International Variation In The Size Of The Welfare State: A Preference-Based Explanation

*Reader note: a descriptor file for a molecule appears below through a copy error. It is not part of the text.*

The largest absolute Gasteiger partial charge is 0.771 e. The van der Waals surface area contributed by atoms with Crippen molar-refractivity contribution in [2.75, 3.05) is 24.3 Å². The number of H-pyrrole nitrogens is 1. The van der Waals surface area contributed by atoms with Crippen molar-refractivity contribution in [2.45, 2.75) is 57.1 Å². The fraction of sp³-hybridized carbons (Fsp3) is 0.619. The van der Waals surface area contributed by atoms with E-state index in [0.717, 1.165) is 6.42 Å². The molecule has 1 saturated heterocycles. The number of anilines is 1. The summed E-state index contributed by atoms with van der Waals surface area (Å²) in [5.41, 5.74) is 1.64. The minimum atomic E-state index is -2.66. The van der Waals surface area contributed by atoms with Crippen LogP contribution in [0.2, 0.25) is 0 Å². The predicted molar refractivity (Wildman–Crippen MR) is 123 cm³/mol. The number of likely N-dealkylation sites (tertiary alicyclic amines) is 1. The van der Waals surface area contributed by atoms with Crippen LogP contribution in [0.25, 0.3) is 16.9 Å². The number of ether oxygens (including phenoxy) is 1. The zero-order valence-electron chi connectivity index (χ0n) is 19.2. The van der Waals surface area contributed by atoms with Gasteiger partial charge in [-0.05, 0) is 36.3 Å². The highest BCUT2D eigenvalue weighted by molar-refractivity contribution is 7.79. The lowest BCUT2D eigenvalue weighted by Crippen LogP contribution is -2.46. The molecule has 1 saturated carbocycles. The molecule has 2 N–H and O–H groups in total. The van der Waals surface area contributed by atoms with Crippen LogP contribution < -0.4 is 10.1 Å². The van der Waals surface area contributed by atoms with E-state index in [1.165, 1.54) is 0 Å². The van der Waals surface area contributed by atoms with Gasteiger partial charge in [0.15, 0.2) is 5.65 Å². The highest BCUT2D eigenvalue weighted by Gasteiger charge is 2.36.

In 1980, government transfers as a fraction of GNP in OECD countries varied from 30.4% in Belgium to 11.1% in Greece. In this paper, we seek a political-economic explanation of this variation. In particular, we shall attempt to explain the variation as due to a variation in preferences of the citizenry's. Voters are modeled as caring about their personal welfare, the welfare of the unemployed, and the size of government. The political issue is the tax rate, where taxes are sued to support those who live on transfer payments. The first part of the paper demonstrates that, with the above formulation, utility functions are single-peaked in the marginal tax rate (the single political dimension); hence a Condorcet winner exists. We identify the Condorcet winner with the political equilibrium in a country. Although tax functions in the OECD countries are not linear, we may, given the data, compute what linear tax system would have been 'equivalent' to the existing one in each country, in respect of generating the same level of transfers to the unemployed that exist in that country. We calculate these tax systems, for each country. Next, assuming a specific parametric form for the distribution of voter traits for each country, we can compute a 'preference parameter locus' for each country, which tells us something about the degree to which voters are 'other regarding' or 'self-interested,' and their degree of antipathy towards big government. We then can order countries in terms of their degree of 'social orientation.' The results essentially conform to conventional wisdom about the various countries.
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